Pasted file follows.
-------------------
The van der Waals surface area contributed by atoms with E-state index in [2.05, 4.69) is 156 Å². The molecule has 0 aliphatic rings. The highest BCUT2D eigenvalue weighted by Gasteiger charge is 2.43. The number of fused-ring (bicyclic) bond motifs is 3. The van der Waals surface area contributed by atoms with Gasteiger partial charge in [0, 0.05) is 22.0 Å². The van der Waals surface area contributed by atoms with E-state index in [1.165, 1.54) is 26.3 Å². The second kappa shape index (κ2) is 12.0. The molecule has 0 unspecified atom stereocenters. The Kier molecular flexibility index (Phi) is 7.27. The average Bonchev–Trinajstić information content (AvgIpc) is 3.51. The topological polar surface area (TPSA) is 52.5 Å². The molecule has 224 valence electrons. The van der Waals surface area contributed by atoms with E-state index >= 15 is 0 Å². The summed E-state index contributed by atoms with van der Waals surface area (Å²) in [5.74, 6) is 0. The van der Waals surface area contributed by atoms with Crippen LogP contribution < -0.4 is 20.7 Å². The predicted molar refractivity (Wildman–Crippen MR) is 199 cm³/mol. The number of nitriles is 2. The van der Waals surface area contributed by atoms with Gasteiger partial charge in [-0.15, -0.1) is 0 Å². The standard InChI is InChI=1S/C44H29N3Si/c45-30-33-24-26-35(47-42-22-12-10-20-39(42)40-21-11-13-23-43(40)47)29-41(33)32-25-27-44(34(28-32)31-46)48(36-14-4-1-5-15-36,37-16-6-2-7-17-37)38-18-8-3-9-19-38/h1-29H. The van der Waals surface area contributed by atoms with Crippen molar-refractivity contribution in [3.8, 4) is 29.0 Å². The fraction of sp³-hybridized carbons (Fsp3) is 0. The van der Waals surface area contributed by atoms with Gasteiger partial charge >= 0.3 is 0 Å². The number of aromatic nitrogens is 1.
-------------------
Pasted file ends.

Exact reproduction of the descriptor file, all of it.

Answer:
The van der Waals surface area contributed by atoms with E-state index in [2.05, 4.69) is 156 Å². The molecule has 0 aliphatic rings. The highest BCUT2D eigenvalue weighted by Gasteiger charge is 2.43. The number of fused-ring (bicyclic) bond motifs is 3. The van der Waals surface area contributed by atoms with Gasteiger partial charge in [0, 0.05) is 22.0 Å². The van der Waals surface area contributed by atoms with E-state index in [1.165, 1.54) is 26.3 Å². The second kappa shape index (κ2) is 12.0. The molecule has 0 unspecified atom stereocenters. The Kier molecular flexibility index (Phi) is 7.27. The average Bonchev–Trinajstić information content (AvgIpc) is 3.51. The topological polar surface area (TPSA) is 52.5 Å². The molecule has 224 valence electrons. The van der Waals surface area contributed by atoms with E-state index >= 15 is 0 Å². The summed E-state index contributed by atoms with van der Waals surface area (Å²) in [5.74, 6) is 0. The van der Waals surface area contributed by atoms with Crippen LogP contribution < -0.4 is 20.7 Å². The predicted molar refractivity (Wildman–Crippen MR) is 199 cm³/mol. The number of nitriles is 2. The van der Waals surface area contributed by atoms with Gasteiger partial charge in [-0.15, -0.1) is 0 Å². The standard InChI is InChI=1S/C44H29N3Si/c45-30-33-24-26-35(47-42-22-12-10-20-39(42)40-21-11-13-23-43(40)47)29-41(33)32-25-27-44(34(28-32)31-46)48(36-14-4-1-5-15-36,37-16-6-2-7-17-37)38-18-8-3-9-19-38/h1-29H. The van der Waals surface area contributed by atoms with Crippen molar-refractivity contribution in [3.8, 4) is 29.0 Å². The fraction of sp³-hybridized carbons (Fsp3) is 0. The van der Waals surface area contributed by atoms with Gasteiger partial charge >= 0.3 is 0 Å². The number of aromatic nitrogens is 1.